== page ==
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J. Korean Ceram. Soc. > Volume 55(6); 2018 > Article
Jo and Oh: Improved Injection Behavior with the Addition of Granulated β-Tricalcium Phosphate in Brushite Bone Cement

Abstract

To improve the injection behavior of brushite cement, dense β-Ca3(PO4)2 (β-TCP) granules were added to the starting material. The spherical β-TCP granules prepared by spray-drying and subsequent sintering at 1000 ~ 1200°C accounted for fractions of from 0.5 to 0.7 of the total β-TCP. The injection behavior was evaluated by measuring the injected mass divided by the loaded mass of paste in the syringe pump. The injected amount was increased with the increase in the fraction and sintering temperature of β-TCP granules, except at 1200°C. The increase in the fraction of β-TCP and its sintering temperature resulted in a decrease in the plastic limit, which is the volume of water required to liquefy the compact. The rest water could be utilized in the cement with the reduced plastic limit for improved injectability. The amounts of rest water assigned for powdery phase were estimated, and correlated with the injectability of paste.

1. Introduction

In surgery of skeletal bone tissue, the bone cement is widely used. Especially during kyphoplasty surgery, bone cement is injected into a fractured area of the involved vertebrae after inflating a balloon in the vertebrae. The inflation of the balloon returns the fractured pieces to a normal position and also compacts the soft inner bone to create a cavity inside the vertebrae.1) As the cement paste is injected through a narrow needle in the cavity and hardens to stabilize the bone, the bone cement paste needs to be sufficiently injectable for the kyphoplastic application.
The definition of injectability is in dispute.2) In some studies, the injectability has been related to the easiness of the injection.3,4) Therefore, the magnitude of the pressing force required to deliver a paste was the main concern. It is noted that filter pressing, the separation of powder and liquid, often occurs during the injection of the paste.5) As the powder/liquid ratio strongly affects end product6) or strength7,8) of paste, the filter pressed paste can result in a critical non-uniformity in the injected product. Thus, other studies highlighted the uniform quality of the injected paste and the ability of the paste to remain homogeneous has been emphasized as an indicator of injectability.9,10)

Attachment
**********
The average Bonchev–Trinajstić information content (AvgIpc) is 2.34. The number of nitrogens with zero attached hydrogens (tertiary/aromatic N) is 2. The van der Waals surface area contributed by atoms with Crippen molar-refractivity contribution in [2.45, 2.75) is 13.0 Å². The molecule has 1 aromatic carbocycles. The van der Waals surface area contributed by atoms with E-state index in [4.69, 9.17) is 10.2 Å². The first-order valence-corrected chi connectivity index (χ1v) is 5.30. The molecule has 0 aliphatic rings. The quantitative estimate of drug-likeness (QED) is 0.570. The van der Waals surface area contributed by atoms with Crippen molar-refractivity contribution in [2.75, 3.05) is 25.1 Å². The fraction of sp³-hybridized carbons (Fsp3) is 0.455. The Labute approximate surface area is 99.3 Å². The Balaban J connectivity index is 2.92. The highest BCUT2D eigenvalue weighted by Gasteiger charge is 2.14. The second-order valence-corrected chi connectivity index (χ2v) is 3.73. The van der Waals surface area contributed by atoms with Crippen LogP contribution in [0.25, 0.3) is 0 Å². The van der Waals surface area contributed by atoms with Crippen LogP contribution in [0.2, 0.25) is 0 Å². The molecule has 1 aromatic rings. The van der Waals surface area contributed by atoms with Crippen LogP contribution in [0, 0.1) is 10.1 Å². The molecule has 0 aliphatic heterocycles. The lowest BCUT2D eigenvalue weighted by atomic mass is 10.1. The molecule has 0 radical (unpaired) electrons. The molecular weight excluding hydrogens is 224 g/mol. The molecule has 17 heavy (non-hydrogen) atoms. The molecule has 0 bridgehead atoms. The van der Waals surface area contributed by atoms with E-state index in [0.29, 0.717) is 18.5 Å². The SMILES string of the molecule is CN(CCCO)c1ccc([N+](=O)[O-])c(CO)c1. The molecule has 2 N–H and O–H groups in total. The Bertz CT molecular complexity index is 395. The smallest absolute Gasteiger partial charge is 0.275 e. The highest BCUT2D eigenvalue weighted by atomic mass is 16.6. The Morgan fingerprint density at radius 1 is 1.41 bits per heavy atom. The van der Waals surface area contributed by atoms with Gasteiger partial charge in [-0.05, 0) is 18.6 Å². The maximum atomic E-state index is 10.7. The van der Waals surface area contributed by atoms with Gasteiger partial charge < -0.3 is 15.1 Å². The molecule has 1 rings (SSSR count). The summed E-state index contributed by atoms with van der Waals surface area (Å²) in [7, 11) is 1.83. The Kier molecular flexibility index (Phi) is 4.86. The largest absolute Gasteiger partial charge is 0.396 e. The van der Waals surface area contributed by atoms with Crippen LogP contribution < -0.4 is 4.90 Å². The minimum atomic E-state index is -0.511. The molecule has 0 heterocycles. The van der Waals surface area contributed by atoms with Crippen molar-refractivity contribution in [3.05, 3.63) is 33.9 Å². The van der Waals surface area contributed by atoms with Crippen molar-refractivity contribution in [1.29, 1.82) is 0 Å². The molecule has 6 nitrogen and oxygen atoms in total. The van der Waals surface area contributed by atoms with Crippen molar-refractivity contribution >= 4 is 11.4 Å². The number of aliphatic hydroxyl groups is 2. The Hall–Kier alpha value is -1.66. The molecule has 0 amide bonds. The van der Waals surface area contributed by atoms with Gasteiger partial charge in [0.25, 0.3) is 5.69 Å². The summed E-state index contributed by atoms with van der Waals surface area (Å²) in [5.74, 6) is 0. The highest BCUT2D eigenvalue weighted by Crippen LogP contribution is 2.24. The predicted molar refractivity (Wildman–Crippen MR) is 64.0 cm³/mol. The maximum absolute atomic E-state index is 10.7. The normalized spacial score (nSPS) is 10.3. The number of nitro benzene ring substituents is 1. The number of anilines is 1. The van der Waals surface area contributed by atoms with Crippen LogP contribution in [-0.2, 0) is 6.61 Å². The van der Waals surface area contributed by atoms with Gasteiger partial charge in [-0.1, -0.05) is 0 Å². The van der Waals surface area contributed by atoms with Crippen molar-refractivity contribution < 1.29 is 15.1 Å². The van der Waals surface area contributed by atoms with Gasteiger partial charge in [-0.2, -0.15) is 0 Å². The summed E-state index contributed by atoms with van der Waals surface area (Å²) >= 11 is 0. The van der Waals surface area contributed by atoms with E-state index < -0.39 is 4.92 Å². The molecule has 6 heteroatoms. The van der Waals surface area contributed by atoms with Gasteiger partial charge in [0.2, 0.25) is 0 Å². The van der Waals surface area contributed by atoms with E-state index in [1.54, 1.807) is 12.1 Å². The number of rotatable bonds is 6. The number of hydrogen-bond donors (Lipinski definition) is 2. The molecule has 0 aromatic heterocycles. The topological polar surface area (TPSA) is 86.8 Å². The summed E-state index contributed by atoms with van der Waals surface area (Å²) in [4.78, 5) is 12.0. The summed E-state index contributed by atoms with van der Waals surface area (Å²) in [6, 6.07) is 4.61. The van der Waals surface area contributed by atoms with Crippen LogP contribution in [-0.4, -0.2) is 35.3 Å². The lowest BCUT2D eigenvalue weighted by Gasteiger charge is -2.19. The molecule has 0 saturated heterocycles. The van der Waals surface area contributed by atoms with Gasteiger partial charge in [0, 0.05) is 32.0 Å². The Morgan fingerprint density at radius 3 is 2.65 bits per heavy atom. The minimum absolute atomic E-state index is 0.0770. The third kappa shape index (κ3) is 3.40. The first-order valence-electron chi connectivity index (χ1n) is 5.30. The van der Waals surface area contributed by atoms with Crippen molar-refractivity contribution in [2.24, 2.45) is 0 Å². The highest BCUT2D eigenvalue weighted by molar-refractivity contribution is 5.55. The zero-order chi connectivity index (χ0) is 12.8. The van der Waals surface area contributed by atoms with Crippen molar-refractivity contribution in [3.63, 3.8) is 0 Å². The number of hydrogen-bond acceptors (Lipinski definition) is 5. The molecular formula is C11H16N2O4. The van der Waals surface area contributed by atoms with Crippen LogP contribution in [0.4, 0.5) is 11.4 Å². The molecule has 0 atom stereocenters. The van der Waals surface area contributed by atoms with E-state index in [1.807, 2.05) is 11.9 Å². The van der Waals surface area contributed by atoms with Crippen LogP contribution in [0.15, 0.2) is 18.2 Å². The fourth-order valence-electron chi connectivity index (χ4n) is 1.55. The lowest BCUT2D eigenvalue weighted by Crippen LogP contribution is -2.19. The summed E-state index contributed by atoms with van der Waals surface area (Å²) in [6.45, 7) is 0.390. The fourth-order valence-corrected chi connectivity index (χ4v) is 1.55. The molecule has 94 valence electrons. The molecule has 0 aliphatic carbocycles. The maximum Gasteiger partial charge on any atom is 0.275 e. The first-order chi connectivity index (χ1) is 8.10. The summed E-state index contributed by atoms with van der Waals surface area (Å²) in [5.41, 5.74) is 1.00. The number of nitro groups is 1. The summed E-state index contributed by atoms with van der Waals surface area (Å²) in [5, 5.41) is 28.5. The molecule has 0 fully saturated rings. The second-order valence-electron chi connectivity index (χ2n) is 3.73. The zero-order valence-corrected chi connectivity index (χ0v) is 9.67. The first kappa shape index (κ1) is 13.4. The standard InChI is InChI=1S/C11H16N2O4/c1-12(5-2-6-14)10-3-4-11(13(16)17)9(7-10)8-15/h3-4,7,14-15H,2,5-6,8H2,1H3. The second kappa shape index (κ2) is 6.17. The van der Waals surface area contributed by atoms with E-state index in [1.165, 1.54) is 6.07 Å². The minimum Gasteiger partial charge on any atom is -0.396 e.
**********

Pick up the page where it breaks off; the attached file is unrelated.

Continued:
In this work, the injectability of cement was quantitatively evaluated by measuring the injected mass divided by the loaded mass in the syringe.11) The injectability is closely related to the fluidity of the paste, which is dependent on the powder/liquid ratio. With added liquid, the injectability of the paste generally increases. In this work, increase in the practical amount of liquid was aimed by using granulated dense β-tricalcium phosphate (Ca3(PO4)2: β-TCP),12) indicating less amount of liquid on the solid surface.
The amount of liquid required to liquefy the powder compact is known as the plastic limit. Thus, the plastic limit refers to the minimum volume of mixing liquid needed to confer a liquid behaviour to the mixture13) and provides information about which paste is deformable for the injection. In this work, the plastic limit was determined for the compact of a granule/powder mixture by varying the fraction and sintering temperature of the granules. As the volume of water corresponding to the plastic limit is consumed for liquefaction, the amount of rest water was evaluated and compared with the injected ratio of the paste. The comparisons were made by varying the fraction and sintering temperature of the granules. It was shown that the amount of rest water and the injected ratio closely correlated with each other. To verify the uniformity of the paste, a phase analysis was carried out on the end products.

2. Experimental Procedure

The β-TCP granules (Sigma-Aldrich, Germany, 96%, average particle size of 1.9 μm) were prepared by spray-drying12) and subsequent sintering at 1000 ~ 1200°C for 2 h. The morphologies of the granules were observed using scanning electron microscopy (SEM, Tescan VEGA II LMU). The cross-section of the β-TCP granules was exposed by lapping the granules fixed in the resin. After polishing with 1 mu;m diamond paste, the inner structure of the granules was observed by SEM.